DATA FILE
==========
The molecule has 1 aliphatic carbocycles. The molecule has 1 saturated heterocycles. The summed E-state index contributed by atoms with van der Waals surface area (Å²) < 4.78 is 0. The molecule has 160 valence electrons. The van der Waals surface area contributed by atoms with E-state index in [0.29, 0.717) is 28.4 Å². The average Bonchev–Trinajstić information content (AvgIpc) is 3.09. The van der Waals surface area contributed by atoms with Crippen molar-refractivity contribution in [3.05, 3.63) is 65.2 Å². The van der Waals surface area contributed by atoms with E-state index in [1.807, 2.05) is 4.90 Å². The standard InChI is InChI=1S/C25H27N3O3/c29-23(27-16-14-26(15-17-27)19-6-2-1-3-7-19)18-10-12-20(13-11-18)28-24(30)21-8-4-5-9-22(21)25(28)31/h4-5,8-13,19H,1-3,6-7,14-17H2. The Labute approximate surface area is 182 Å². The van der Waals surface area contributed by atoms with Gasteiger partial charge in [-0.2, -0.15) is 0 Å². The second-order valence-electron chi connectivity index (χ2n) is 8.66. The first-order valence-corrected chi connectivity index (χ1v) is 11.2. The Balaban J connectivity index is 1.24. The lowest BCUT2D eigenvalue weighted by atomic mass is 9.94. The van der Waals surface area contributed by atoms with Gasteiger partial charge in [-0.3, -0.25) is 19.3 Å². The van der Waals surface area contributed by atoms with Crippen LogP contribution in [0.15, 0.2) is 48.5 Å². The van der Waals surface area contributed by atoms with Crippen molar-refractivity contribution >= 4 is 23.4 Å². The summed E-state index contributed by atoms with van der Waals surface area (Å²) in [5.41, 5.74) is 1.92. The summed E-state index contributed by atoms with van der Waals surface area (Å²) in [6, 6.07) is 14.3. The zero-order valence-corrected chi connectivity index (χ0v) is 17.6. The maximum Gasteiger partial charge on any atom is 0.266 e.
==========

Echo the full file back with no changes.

The molecule has 1 aliphatic carbocycles. The molecule has 1 saturated heterocycles. The summed E-state index contributed by atoms with van der Waals surface area (Å²) < 4.78 is 0. The molecule has 160 valence electrons. The van der Waals surface area contributed by atoms with E-state index in [0.29, 0.717) is 28.4 Å². The average Bonchev–Trinajstić information content (AvgIpc) is 3.09. The van der Waals surface area contributed by atoms with Crippen molar-refractivity contribution in [3.05, 3.63) is 65.2 Å². The van der Waals surface area contributed by atoms with E-state index in [1.807, 2.05) is 4.90 Å². The standard InChI is InChI=1S/C25H27N3O3/c29-23(27-16-14-26(15-17-27)19-6-2-1-3-7-19)18-10-12-20(13-11-18)28-24(30)21-8-4-5-9-22(21)25(28)31/h4-5,8-13,19H,1-3,6-7,14-17H2. The Labute approximate surface area is 182 Å². The van der Waals surface area contributed by atoms with Gasteiger partial charge in [-0.2, -0.15) is 0 Å². The second-order valence-electron chi connectivity index (χ2n) is 8.66. The first-order valence-corrected chi connectivity index (χ1v) is 11.2. The Balaban J connectivity index is 1.24. The lowest BCUT2D eigenvalue weighted by atomic mass is 9.94. The van der Waals surface area contributed by atoms with Gasteiger partial charge in [-0.3, -0.25) is 19.3 Å². The van der Waals surface area contributed by atoms with Crippen LogP contribution in [0.15, 0.2) is 48.5 Å². The van der Waals surface area contributed by atoms with Crippen molar-refractivity contribution >= 4 is 23.4 Å². The summed E-state index contributed by atoms with van der Waals surface area (Å²) in [5.41, 5.74) is 1.92. The summed E-state index contributed by atoms with van der Waals surface area (Å²) in [6, 6.07) is 14.3. The zero-order valence-corrected chi connectivity index (χ0v) is 17.6. The maximum Gasteiger partial charge on any atom is 0.266 e.